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by Stephen A. North

Download Dead Tide eBook
Stephen A. North
Small Business & Entrepreneurship
CreateSpace; 1st edition (October 7, 2008)
372 pages
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AUTHOR Also by Stephen North: Beneath the Mask. From its unique setting to its parade of memorable characters, Stephen North’s Dead Tide gives us what the best of zombie lore gives us: a cross-section of humanity from the perspective of the author.

AUTHOR Also by Stephen North: Beneath the Mask. A novel published by arrangement with the author. ISBN-10: 144864304X ISBN-13: 9781448643042 LCCN: 2008908234. And that’s just one reason why neither this novel or the greater zombie phenomenon is going to simply fade away.

About Stephen A. North: He is the author of six novels, one novella, and several short stories. Discover new books on Goodreads. See if your friends have read any of Stephen A. North's books. Stephen’s Year In Books. Stephen’s 2019 Year in Books. Take a look at Stephen’s Year in Books. The long, the short-it’s all here. See Stephen’s 2019 Year in Books. Stephen A. North’s Followers (41).

Stephen A North (Author),‎ Brad Lawrence (Reader). Book 2 of 3 in the Dead Tide Series.

The action and adventure continues in Stephen A. North's Dead Tide Rising, the follow up to the first book in the Dead Tide series. Published on July 12, 2014.

Find out, too, what trouble Dead-Eye Johnny jumped into when he leapt off the Skyway and fell onto a cruise ship! . Witness the best and the worst that humanity has to offer as the dead tide surges, and what is left of civilization sinks into a morass of madness.

Find out, too, what trouble Dead-Eye Johnny jumped into when he leapt off the Skyway and fell onto a cruise ship! Others like Trish and Natalie face terrible odds on their ow. .Behind all of it is a shadowy corporation, a runaway scientist and a cut-throat mobster all determined to secure what is best for themselves! Humanity is in its death throes and still the survivors of the apocalypse struggle with and embrace friendship, love, lust, envy, hate, rage and cruelty beyond measure.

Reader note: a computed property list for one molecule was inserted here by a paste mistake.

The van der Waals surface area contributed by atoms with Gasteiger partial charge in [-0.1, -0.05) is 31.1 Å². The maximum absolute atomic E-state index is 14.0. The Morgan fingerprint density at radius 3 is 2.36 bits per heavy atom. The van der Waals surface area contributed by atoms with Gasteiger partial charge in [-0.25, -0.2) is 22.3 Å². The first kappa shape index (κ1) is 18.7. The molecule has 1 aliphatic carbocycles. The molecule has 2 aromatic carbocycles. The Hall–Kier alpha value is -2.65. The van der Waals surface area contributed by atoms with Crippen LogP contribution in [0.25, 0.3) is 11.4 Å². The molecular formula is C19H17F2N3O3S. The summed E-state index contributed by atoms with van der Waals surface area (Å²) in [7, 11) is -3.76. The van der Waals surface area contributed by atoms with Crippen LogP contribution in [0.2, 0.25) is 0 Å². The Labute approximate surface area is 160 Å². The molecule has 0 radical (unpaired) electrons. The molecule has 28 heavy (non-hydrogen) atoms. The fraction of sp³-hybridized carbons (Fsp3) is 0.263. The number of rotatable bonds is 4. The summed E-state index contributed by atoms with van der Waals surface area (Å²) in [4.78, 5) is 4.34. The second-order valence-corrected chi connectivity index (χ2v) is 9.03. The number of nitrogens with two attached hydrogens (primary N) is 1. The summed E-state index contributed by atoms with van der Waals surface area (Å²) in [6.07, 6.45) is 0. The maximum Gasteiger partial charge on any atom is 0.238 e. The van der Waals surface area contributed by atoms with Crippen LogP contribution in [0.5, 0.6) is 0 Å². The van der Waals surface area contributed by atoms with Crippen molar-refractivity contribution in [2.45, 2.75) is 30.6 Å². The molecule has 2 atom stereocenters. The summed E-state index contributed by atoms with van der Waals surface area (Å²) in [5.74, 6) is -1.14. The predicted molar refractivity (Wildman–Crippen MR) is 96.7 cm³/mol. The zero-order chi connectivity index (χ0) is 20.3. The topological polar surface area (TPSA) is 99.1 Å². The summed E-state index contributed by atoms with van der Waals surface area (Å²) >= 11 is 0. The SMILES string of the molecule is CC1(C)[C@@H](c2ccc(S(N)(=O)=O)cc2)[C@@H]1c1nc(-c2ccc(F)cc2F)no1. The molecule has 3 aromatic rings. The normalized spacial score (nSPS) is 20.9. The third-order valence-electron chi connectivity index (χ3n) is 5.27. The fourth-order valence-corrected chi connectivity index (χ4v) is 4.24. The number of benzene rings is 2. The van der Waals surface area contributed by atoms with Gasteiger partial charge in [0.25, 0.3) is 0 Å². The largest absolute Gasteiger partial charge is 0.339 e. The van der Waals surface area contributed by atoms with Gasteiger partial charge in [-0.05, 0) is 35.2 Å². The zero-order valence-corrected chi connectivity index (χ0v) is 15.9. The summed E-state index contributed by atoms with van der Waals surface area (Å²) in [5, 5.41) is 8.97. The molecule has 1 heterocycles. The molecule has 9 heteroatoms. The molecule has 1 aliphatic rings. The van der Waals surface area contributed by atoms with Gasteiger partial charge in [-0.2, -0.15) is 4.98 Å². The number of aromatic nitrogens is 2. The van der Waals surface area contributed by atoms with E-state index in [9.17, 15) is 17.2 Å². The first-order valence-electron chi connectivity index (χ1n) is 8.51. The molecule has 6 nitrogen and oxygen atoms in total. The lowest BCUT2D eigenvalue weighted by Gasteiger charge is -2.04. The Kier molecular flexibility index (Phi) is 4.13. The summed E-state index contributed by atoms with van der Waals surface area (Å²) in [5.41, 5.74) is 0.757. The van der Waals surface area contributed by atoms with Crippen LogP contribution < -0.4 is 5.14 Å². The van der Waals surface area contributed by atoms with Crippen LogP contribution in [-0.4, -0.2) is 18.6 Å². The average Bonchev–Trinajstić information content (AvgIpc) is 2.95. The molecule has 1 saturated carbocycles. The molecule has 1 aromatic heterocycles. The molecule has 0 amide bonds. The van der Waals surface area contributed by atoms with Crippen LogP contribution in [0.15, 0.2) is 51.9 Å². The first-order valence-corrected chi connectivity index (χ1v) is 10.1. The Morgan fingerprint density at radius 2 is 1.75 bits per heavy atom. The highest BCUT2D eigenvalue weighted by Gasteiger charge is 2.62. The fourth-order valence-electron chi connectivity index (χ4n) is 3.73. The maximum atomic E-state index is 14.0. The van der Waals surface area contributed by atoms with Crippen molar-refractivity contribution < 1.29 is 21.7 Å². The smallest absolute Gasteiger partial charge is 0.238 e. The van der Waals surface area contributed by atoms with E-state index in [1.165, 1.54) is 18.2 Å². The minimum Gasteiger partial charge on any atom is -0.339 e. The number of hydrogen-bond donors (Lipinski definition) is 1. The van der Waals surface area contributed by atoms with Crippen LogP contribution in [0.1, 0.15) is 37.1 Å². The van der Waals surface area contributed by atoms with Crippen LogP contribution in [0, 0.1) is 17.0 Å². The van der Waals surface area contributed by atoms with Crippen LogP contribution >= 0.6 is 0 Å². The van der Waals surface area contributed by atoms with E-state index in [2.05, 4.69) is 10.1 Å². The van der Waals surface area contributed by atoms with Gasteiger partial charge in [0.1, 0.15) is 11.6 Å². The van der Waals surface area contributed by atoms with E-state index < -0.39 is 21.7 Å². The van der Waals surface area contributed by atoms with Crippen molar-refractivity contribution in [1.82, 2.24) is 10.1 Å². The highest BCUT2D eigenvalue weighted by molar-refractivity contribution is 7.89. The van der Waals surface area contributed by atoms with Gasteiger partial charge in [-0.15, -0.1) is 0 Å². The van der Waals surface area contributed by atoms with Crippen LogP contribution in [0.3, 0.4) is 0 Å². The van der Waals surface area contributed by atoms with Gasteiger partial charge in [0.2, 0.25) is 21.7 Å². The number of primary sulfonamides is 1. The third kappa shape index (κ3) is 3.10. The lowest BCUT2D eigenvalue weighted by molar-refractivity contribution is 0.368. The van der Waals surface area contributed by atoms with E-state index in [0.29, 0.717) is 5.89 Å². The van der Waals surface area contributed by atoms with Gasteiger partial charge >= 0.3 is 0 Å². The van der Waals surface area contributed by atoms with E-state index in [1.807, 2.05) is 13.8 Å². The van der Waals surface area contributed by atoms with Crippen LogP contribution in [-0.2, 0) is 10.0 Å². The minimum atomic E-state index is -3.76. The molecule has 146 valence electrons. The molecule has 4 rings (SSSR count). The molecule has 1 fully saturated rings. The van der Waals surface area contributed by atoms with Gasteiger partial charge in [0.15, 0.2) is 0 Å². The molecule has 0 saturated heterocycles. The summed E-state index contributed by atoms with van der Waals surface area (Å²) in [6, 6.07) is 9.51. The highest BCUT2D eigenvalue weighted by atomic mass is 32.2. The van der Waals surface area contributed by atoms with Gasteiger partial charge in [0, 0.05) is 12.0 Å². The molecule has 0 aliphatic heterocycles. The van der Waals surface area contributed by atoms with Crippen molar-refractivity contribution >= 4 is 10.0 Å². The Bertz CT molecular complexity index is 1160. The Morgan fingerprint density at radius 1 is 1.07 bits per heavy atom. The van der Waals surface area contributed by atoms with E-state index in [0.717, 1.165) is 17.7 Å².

To read this book, upload an EPUB or FB2 file to Bookmate.

But there are survivors. Nick Talaski is a hard-bitten, angry cop. Graham is a newly divorced cab driver. Bronte is a Gulf War veteran hunting his brother’s killer. To read this book, upload an EPUB or FB2 file to Bookmate.

Horror/Science Fiction writer with six novels: Beneath the Mask; The Drifter; Dead Tide; Barren Earth co-written with Eric S. Brown; and Dead Tide Rising, Dead Tide Surge; and Dead Tide Rage. Also published in six anthologies (Kizuna, Scare Package, Read The End First, Zombology 2, Baconology, and The Will To Survive). I have a BA in English Literature from USF, was a Army Reserve MP. I work in retail.


St. Petersburg and Pinellas Park are two cities on a peninsula of Florida's west coast. With the Gulf of Mexico on one side and Tampa Bay on the other, evacuation choices are few, even when a proper warning is given. This is no place to be when a major disaster strikes and the power goes out. The general population receives no warning of the impending doom about to wash over them. The dead are coming back to life, filled with a single-minded urge to devour the living. While the power was on, some people follow the bigger picture on television, but the news media is little more than a chronicler of the disaster. Sadly, most people are better at becoming part of the problem than finding a way to solve it.

"The most important question becomes: Are there enough resilient survivors left to stem the rising dead tide of humanity?"

  • Nilabor
This isn't just me being flippant. Dead Tide is one of those uncommon, if not rare, zombie books which remembers the creatures were created (or, if you desire, adapted) for the purposes of social commentary. Modern adaptations of the zombie often forget the metaphor and simply make them a Maguffin for exploring the effects of trauma on humans.

Dead Tide is more akin to the original as Saint Petersburg, FL is used as the backdrop for an exploration of the simmering tensions existing in the United States today. When all hell breaks loose during your otherwise-typical zombie uprising (which is an odd sentence now that I think about it), Stephen A. North takes the time to examine how it impacts various classes of people. White, black, rich, poor, classy, and trashy all get their reactions gauged as things go to hell around them.

The city of Saint Petersburg is done no favors by Stephen A. North as the RL vacation spot is shown to be a place with a lot of ugly lying just beneath the surface of its glitzy atmosphere. In this respect, he successfully replicates what I liked so much about Dead Rising 2.

In that video game, our heroes were forced to try and rescue greedy-stupid people from a zombie apocalypse happening in a Faux-Las Vegas. Here, the many protagonists struggle to survive a seemingly glamorous town where everyone is ready to throw each other under the bus when the crap hits the fan.